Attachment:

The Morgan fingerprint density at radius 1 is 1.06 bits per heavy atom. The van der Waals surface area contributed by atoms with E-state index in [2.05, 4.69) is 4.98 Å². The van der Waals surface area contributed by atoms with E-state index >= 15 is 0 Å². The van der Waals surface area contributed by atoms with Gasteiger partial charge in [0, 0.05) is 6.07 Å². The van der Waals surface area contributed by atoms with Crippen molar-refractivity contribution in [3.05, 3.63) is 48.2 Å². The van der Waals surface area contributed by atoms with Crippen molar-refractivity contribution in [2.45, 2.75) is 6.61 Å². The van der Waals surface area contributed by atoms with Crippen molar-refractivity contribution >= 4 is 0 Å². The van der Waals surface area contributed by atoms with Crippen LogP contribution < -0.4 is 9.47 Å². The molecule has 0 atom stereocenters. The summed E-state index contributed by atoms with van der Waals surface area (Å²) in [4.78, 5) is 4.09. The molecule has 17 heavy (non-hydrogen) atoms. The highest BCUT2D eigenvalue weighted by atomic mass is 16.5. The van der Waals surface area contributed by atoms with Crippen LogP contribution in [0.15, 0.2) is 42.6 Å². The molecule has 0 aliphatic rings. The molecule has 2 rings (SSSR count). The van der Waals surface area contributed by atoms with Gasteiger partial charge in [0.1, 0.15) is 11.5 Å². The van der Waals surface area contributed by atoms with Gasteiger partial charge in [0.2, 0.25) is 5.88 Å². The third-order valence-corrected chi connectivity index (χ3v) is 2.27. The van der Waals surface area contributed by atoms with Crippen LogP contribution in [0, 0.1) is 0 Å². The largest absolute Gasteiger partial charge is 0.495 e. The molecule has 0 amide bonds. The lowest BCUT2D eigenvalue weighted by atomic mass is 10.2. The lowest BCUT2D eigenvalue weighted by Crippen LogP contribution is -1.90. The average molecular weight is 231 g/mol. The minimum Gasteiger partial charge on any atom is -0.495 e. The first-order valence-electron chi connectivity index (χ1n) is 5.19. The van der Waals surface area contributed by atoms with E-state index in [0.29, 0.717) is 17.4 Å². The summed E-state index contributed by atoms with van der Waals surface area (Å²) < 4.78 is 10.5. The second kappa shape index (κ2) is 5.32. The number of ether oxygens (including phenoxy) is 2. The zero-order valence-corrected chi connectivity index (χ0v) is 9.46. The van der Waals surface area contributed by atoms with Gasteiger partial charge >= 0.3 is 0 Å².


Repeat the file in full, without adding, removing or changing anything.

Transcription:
The Morgan fingerprint density at radius 1 is 1.06 bits per heavy atom. The van der Waals surface area contributed by atoms with E-state index in [2.05, 4.69) is 4.98 Å². The van der Waals surface area contributed by atoms with E-state index >= 15 is 0 Å². The van der Waals surface area contributed by atoms with Gasteiger partial charge in [0, 0.05) is 6.07 Å². The van der Waals surface area contributed by atoms with Crippen molar-refractivity contribution in [3.05, 3.63) is 48.2 Å². The van der Waals surface area contributed by atoms with Crippen molar-refractivity contribution in [2.45, 2.75) is 6.61 Å². The van der Waals surface area contributed by atoms with Crippen molar-refractivity contribution >= 4 is 0 Å². The van der Waals surface area contributed by atoms with Crippen LogP contribution < -0.4 is 9.47 Å². The molecule has 0 atom stereocenters. The summed E-state index contributed by atoms with van der Waals surface area (Å²) in [4.78, 5) is 4.09. The molecule has 17 heavy (non-hydrogen) atoms. The highest BCUT2D eigenvalue weighted by atomic mass is 16.5. The van der Waals surface area contributed by atoms with Crippen LogP contribution in [0.15, 0.2) is 42.6 Å². The molecule has 0 aliphatic rings. The molecule has 2 rings (SSSR count). The van der Waals surface area contributed by atoms with Gasteiger partial charge in [0.1, 0.15) is 11.5 Å². The van der Waals surface area contributed by atoms with Gasteiger partial charge in [0.2, 0.25) is 5.88 Å². The third-order valence-corrected chi connectivity index (χ3v) is 2.27. The van der Waals surface area contributed by atoms with Crippen LogP contribution in [0, 0.1) is 0 Å². The largest absolute Gasteiger partial charge is 0.495 e. The molecule has 0 amide bonds. The lowest BCUT2D eigenvalue weighted by atomic mass is 10.2. The lowest BCUT2D eigenvalue weighted by Crippen LogP contribution is -1.90. The average molecular weight is 231 g/mol. The minimum Gasteiger partial charge on any atom is -0.495 e. The first-order valence-electron chi connectivity index (χ1n) is 5.19. The van der Waals surface area contributed by atoms with E-state index in [0.29, 0.717) is 17.4 Å². The summed E-state index contributed by atoms with van der Waals surface area (Å²) < 4.78 is 10.5. The second kappa shape index (κ2) is 5.32. The number of ether oxygens (including phenoxy) is 2. The zero-order valence-corrected chi connectivity index (χ0v) is 9.46. The van der Waals surface area contributed by atoms with Gasteiger partial charge >= 0.3 is 0 Å².